Also of note is Grace's questioning the character of Frederick – now Lord Ashbury – toward the end of the chapter. His coldness in the face of his father and brother's deaths leads Grace to agree more with David's assessment of his father than with Nancy and the staff's devotion to him. Do you think she is correct in this interpretation?

Karen




I don't think we find out that the child is a girl in this chapter. I havn't read further, and it ends with Grace taking Jemima up to her room because the baby has stopped moving. We don't know at the end of this chapter that the baby is still healthy, or that Frederick will become the new Lord Ashbury. He (Frederick) is cold in anticipation, but it hasn't been revealed yet.
MG

Message Edited by KxBurns on 01-10-2008 12:40 PM
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Linda10
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Re: PART TWO: The Twelfth of July

Nfam, I agree with you. As I read the posts for this chapter, I saw several references to the sex of Jemima's baby. I, too, went back to reread that part of the chapter and couldn't find anything about her actually having the baby yet. Now that I'm farther along in the book, Jemima does, of course, give birth and we finally know if there's an heir or not. I was a little disappointed that some readers "let the cat out of the bag."
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fordmg
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Re: PART TWO: The Twelfth of July SPOILER

[ Edited ]
no4daughter said


I think Jemima is relieved to have a girl because a girl would not be afflicted with hemophilia and she would not lose another child from this disease.






Even though the daughter may not be afflicted with hemophilia, she would be a carrier for future generations. Although I don't think this was commonly know in the early 1900's.
MG

Message Edited by KxBurns on 01-10-2008 12:40 PM
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fordmg
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Re: PART TWO: The Twelfth of July



crazyasitsounds wrote:
Throughout the book, I was always slightly confused by the fact that Ursula's movie was about the story Grace is telling but, at the same time, not really about the same thing at all. So, yes, Grace isn't exactly providing straight answers to Keira's questions. But she thinks she is because the movie isn't about what really happened, it's about what everyone thinks happened. I get the feeling that Grace sees two roles for herself: the peripheral character Keira's playing in the story everyone knows & the one she actually played in the tragedy she hasn't told anybody about.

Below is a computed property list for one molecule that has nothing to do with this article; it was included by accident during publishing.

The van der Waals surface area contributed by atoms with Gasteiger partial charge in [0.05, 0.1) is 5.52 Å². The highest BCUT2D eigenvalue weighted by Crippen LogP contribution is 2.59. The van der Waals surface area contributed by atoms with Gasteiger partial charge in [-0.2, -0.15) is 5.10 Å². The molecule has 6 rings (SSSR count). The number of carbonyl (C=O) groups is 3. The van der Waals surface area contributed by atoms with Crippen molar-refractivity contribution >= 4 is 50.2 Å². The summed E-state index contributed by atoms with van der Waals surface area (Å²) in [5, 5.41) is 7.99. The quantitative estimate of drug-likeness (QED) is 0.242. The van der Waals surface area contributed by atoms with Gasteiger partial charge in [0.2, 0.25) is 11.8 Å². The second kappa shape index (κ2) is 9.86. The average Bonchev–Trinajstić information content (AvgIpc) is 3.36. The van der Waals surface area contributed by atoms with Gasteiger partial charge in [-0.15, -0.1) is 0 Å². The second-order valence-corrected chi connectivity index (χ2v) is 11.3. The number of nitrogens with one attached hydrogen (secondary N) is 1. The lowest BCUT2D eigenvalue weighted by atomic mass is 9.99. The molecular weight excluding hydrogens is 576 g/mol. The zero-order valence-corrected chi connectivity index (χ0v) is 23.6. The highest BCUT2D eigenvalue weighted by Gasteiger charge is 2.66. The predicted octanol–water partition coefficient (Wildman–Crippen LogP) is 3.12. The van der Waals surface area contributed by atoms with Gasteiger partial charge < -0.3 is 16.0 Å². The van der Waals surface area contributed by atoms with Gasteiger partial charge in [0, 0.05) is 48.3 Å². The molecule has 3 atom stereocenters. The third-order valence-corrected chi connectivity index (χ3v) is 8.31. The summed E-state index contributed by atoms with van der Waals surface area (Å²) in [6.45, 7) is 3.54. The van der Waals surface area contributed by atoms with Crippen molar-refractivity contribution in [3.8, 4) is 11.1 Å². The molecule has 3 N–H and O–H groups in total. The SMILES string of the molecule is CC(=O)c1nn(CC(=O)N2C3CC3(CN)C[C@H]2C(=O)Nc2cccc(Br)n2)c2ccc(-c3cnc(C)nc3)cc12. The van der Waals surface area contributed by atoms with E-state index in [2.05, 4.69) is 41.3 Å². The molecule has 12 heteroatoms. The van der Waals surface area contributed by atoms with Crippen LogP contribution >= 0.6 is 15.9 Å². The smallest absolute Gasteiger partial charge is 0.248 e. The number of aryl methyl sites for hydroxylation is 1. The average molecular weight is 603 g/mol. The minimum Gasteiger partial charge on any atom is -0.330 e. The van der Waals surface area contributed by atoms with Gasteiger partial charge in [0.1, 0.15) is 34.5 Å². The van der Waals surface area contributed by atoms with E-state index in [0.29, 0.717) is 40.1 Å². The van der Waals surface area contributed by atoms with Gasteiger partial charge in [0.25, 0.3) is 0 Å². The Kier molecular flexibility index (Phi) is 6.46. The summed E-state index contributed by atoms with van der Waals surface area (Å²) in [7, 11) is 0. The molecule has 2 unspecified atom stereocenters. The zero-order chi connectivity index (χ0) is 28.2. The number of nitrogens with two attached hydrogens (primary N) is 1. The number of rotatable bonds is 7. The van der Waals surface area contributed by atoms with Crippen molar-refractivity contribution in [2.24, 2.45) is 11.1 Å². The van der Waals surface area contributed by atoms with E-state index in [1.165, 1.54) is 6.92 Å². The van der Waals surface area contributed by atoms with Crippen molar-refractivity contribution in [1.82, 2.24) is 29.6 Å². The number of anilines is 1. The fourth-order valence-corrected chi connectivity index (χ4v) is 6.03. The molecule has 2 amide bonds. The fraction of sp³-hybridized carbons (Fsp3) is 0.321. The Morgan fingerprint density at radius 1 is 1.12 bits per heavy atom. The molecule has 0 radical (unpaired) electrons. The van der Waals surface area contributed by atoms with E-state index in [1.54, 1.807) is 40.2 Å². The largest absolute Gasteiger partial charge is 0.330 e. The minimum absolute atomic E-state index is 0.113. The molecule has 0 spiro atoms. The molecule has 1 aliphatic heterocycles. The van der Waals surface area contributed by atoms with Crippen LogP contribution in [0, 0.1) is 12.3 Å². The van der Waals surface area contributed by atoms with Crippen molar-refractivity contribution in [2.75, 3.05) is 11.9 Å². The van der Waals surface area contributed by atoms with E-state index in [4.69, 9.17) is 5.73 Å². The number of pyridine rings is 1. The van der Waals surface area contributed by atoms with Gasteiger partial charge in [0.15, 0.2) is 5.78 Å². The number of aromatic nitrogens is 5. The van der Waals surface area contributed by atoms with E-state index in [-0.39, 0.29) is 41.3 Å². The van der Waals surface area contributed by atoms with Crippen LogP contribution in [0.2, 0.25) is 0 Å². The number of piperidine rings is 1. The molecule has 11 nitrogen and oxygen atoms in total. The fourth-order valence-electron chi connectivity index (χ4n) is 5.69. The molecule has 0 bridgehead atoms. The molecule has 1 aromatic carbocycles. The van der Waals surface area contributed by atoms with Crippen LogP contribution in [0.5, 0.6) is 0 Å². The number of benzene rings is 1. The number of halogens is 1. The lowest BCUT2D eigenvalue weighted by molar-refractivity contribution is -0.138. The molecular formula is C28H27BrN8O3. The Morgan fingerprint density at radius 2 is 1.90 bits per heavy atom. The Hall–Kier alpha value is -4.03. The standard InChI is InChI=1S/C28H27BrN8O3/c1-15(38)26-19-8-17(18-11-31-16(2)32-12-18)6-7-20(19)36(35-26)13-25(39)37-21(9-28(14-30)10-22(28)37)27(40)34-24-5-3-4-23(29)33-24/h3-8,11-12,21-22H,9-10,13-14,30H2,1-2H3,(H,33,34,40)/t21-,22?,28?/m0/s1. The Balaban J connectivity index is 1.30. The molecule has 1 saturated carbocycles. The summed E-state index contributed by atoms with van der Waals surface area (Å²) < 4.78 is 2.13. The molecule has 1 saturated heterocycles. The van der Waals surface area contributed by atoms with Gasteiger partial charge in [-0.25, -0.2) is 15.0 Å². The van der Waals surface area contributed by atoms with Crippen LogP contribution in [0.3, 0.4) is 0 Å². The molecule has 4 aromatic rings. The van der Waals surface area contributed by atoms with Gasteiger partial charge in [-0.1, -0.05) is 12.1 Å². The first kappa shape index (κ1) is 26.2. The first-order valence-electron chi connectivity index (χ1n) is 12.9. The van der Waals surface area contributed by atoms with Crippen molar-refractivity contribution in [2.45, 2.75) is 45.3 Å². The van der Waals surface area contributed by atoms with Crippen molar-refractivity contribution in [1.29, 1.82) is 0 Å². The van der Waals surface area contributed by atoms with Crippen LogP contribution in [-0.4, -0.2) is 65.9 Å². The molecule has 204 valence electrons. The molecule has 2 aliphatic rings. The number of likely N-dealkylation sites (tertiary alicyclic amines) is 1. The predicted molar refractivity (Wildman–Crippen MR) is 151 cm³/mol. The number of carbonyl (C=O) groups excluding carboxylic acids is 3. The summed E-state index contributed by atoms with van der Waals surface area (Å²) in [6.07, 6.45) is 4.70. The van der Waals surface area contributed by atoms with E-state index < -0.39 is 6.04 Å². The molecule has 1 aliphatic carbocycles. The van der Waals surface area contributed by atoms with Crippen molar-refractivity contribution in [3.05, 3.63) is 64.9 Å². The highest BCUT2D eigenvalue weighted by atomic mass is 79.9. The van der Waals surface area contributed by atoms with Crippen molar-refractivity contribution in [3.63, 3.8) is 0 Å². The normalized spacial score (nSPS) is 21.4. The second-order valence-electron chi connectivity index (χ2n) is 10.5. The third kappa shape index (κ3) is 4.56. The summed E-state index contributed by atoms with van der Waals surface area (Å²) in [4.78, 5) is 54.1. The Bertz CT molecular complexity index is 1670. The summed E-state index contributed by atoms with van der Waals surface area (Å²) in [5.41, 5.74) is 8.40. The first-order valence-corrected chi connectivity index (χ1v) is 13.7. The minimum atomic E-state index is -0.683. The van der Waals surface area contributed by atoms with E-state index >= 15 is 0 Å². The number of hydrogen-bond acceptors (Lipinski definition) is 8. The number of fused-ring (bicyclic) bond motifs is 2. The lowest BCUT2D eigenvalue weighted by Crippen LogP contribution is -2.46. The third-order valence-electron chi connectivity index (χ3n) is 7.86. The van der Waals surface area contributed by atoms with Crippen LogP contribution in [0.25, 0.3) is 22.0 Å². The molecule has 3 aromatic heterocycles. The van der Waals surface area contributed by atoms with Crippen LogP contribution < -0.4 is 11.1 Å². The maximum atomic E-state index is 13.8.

Yes, on page 139 Keira is relating how Emmeline meets Hunter by the lake - then Grace corrects and says not they met in the library. Keira says, the alternate scene works better for the movie. Right here Grace knows that they are changing the story for a better screen play. I think that is when she really holds back info. Why bother if they are going to change the story.
MG
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no4daughter
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Re: PART TWO: The Twelfth of July SPOILER

[ Edited ]
Although I too reread the chapter and realized that I let "cat out of the bag", I was responding to the following from the moderator:

Returning to 1916, the deaths of Lord Ashbury and Major Jonathan raise the question of inheritance/succession. However, the "waiting game," as Lord Gifford puts it, is quickly ended by the birth of a baby girl for Jemima. Although everyone expects her to be hoping for a male heir, she is relieved to have a girl. Why do you think this is the case?

I didn't realize my error in responding until rereading the chapter. So sorry, to everyone.

Message Edited by KxBurns on 01-10-2008 12:41 PM
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vivico1
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Re: PART TWO: The Twelfth of July


Linda10 wrote:
Nfam, I agree with you. As I read the posts for this chapter, I saw several references to the sex of Jemima's baby. I, too, went back to reread that part of the chapter and couldn't find anything about her actually having the baby yet. Now that I'm farther along in the book, Jemima does, of course, give birth and we finally know if there's an heir or not. I was a little disappointed that some readers "let the cat out of the bag."


You are all right, we dont read about the birth of the baby until 20 pages into the next chapter, or what it was so that whole part of the question was a mistake I guess. A thread header spoiler LOL!! but yeah, I read it too and said what?? I didnt read that?? She did?? That wasnt a reader who let the cat out of the bag tho, thats the thread header posted by the moderator this time, she just hasnt caught her mistake yet :smileywink: I dont know if it would help to change it now tho, because we have discussed that there is no baby girl here yet lOL